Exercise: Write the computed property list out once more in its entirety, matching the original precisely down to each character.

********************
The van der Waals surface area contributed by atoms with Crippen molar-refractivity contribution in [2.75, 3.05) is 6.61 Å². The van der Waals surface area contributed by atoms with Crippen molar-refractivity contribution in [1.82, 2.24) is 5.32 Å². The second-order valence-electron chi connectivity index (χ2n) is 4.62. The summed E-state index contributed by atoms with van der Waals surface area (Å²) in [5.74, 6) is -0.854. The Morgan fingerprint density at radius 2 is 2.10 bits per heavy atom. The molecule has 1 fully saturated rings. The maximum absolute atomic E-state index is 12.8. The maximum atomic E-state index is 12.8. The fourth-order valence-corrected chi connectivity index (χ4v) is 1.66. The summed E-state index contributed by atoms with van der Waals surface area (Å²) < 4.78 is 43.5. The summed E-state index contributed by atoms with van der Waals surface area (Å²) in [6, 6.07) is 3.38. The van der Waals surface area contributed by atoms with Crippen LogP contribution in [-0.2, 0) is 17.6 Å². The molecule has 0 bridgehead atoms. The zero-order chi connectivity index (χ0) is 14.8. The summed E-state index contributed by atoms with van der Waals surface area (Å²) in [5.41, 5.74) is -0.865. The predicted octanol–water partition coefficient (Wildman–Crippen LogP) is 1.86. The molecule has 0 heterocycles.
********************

The van der Waals surface area contributed by atoms with Crippen molar-refractivity contribution in [2.75, 3.05) is 6.61 Å². The van der Waals surface area contributed by atoms with Crippen molar-refractivity contribution in [1.82, 2.24) is 5.32 Å². The second-order valence-electron chi connectivity index (χ2n) is 4.62. The summed E-state index contributed by atoms with van der Waals surface area (Å²) in [5.74, 6) is -0.854. The Morgan fingerprint density at radius 2 is 2.10 bits per heavy atom. The molecule has 1 fully saturated rings. The maximum absolute atomic E-state index is 12.8. The maximum atomic E-state index is 12.8. The fourth-order valence-corrected chi connectivity index (χ4v) is 1.66. The summed E-state index contributed by atoms with van der Waals surface area (Å²) < 4.78 is 43.5. The summed E-state index contributed by atoms with van der Waals surface area (Å²) in [6, 6.07) is 3.38. The van der Waals surface area contributed by atoms with Crippen LogP contribution in [-0.2, 0) is 17.6 Å². The molecule has 0 bridgehead atoms. The zero-order chi connectivity index (χ0) is 14.8. The summed E-state index contributed by atoms with van der Waals surface area (Å²) in [5.41, 5.74) is -0.865. The predicted octanol–water partition coefficient (Wildman–Crippen LogP) is 1.86. The molecule has 0 heterocycles.